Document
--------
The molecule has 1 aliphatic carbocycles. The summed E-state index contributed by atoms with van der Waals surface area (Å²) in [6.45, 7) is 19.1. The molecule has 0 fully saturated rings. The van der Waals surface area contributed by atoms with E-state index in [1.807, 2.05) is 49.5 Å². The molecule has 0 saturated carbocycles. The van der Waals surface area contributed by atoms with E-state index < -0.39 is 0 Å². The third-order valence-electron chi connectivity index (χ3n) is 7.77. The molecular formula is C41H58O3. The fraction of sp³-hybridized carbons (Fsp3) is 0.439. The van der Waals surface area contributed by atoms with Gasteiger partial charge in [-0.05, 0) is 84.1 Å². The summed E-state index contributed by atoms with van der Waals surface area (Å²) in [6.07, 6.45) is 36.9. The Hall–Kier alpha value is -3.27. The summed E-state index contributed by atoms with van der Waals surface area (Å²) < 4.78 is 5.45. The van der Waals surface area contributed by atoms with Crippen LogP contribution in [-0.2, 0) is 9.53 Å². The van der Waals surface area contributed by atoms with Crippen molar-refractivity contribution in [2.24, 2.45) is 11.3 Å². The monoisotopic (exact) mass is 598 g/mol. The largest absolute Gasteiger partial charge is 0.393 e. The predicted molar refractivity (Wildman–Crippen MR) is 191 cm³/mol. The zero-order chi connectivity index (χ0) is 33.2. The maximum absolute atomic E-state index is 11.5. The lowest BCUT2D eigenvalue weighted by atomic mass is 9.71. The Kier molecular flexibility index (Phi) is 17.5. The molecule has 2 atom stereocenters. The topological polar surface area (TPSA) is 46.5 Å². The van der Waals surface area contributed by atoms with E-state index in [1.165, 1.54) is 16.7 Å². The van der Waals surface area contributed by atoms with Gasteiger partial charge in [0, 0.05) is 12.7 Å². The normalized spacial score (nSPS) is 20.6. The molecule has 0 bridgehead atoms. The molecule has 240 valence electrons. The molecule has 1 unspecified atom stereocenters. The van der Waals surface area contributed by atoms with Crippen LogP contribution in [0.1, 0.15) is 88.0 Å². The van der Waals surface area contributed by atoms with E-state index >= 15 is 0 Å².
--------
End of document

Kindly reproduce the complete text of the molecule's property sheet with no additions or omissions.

The molecule has 1 aliphatic carbocycles. The summed E-state index contributed by atoms with van der Waals surface area (Å²) in [6.45, 7) is 19.1. The molecule has 0 fully saturated rings. The van der Waals surface area contributed by atoms with E-state index in [1.807, 2.05) is 49.5 Å². The molecule has 0 saturated carbocycles. The van der Waals surface area contributed by atoms with E-state index < -0.39 is 0 Å². The third-order valence-electron chi connectivity index (χ3n) is 7.77. The molecular formula is C41H58O3. The fraction of sp³-hybridized carbons (Fsp3) is 0.439. The van der Waals surface area contributed by atoms with Gasteiger partial charge in [-0.05, 0) is 84.1 Å². The summed E-state index contributed by atoms with van der Waals surface area (Å²) in [6.07, 6.45) is 36.9. The Hall–Kier alpha value is -3.27. The summed E-state index contributed by atoms with van der Waals surface area (Å²) < 4.78 is 5.45. The van der Waals surface area contributed by atoms with Crippen LogP contribution in [-0.2, 0) is 9.53 Å². The van der Waals surface area contributed by atoms with Crippen molar-refractivity contribution in [2.24, 2.45) is 11.3 Å². The monoisotopic (exact) mass is 598 g/mol. The largest absolute Gasteiger partial charge is 0.393 e. The predicted molar refractivity (Wildman–Crippen MR) is 191 cm³/mol. The zero-order chi connectivity index (χ0) is 33.2. The maximum absolute atomic E-state index is 11.5. The lowest BCUT2D eigenvalue weighted by atomic mass is 9.71. The Kier molecular flexibility index (Phi) is 17.5. The molecule has 2 atom stereocenters. The topological polar surface area (TPSA) is 46.5 Å². The van der Waals surface area contributed by atoms with E-state index in [1.165, 1.54) is 16.7 Å². The van der Waals surface area contributed by atoms with Gasteiger partial charge in [0, 0.05) is 12.7 Å². The normalized spacial score (nSPS) is 20.6. The molecule has 0 bridgehead atoms. The molecule has 240 valence electrons. The molecule has 1 unspecified atom stereocenters. The van der Waals surface area contributed by atoms with Crippen LogP contribution in [0.1, 0.15) is 88.0 Å². The van der Waals surface area contributed by atoms with E-state index >= 15 is 0 Å².